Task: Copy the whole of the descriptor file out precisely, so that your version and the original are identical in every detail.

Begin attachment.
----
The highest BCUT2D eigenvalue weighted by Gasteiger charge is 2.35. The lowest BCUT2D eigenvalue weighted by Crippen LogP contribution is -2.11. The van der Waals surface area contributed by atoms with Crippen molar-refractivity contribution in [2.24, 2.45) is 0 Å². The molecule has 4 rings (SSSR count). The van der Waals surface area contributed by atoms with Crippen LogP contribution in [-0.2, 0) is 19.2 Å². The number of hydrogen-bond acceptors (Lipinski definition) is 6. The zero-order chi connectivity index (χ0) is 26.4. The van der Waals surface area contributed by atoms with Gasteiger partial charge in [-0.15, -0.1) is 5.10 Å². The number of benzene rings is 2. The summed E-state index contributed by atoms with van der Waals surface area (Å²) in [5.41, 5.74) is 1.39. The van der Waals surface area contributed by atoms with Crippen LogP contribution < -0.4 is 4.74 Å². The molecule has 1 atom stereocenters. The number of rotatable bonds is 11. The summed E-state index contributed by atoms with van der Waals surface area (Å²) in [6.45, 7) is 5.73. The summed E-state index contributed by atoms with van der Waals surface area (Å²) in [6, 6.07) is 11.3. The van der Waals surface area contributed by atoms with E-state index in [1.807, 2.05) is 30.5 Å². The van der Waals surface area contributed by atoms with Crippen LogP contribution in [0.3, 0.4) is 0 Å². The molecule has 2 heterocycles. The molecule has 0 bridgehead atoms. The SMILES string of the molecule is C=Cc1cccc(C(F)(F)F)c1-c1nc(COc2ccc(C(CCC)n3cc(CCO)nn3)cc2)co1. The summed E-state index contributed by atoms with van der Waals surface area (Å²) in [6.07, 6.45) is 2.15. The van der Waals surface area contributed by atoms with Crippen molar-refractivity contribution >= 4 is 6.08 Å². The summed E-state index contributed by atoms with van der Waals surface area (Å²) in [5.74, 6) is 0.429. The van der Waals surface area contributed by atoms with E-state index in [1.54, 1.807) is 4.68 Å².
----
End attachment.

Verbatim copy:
The highest BCUT2D eigenvalue weighted by Gasteiger charge is 2.35. The lowest BCUT2D eigenvalue weighted by Crippen LogP contribution is -2.11. The van der Waals surface area contributed by atoms with Crippen molar-refractivity contribution in [2.24, 2.45) is 0 Å². The molecule has 4 rings (SSSR count). The van der Waals surface area contributed by atoms with Crippen LogP contribution in [-0.2, 0) is 19.2 Å². The number of hydrogen-bond acceptors (Lipinski definition) is 6. The zero-order chi connectivity index (χ0) is 26.4. The van der Waals surface area contributed by atoms with Gasteiger partial charge in [-0.15, -0.1) is 5.10 Å². The number of benzene rings is 2. The summed E-state index contributed by atoms with van der Waals surface area (Å²) in [5.41, 5.74) is 1.39. The van der Waals surface area contributed by atoms with Crippen LogP contribution < -0.4 is 4.74 Å². The molecule has 1 atom stereocenters. The number of rotatable bonds is 11. The summed E-state index contributed by atoms with van der Waals surface area (Å²) in [6.45, 7) is 5.73. The summed E-state index contributed by atoms with van der Waals surface area (Å²) in [6, 6.07) is 11.3. The van der Waals surface area contributed by atoms with E-state index in [1.807, 2.05) is 30.5 Å². The van der Waals surface area contributed by atoms with Crippen LogP contribution in [0.3, 0.4) is 0 Å². The molecule has 2 heterocycles. The molecule has 0 bridgehead atoms. The SMILES string of the molecule is C=Cc1cccc(C(F)(F)F)c1-c1nc(COc2ccc(C(CCC)n3cc(CCO)nn3)cc2)co1. The summed E-state index contributed by atoms with van der Waals surface area (Å²) in [6.07, 6.45) is 2.15. The van der Waals surface area contributed by atoms with Crippen molar-refractivity contribution >= 4 is 6.08 Å². The summed E-state index contributed by atoms with van der Waals surface area (Å²) in [5.74, 6) is 0.429. The van der Waals surface area contributed by atoms with E-state index in [1.54, 1.807) is 4.68 Å².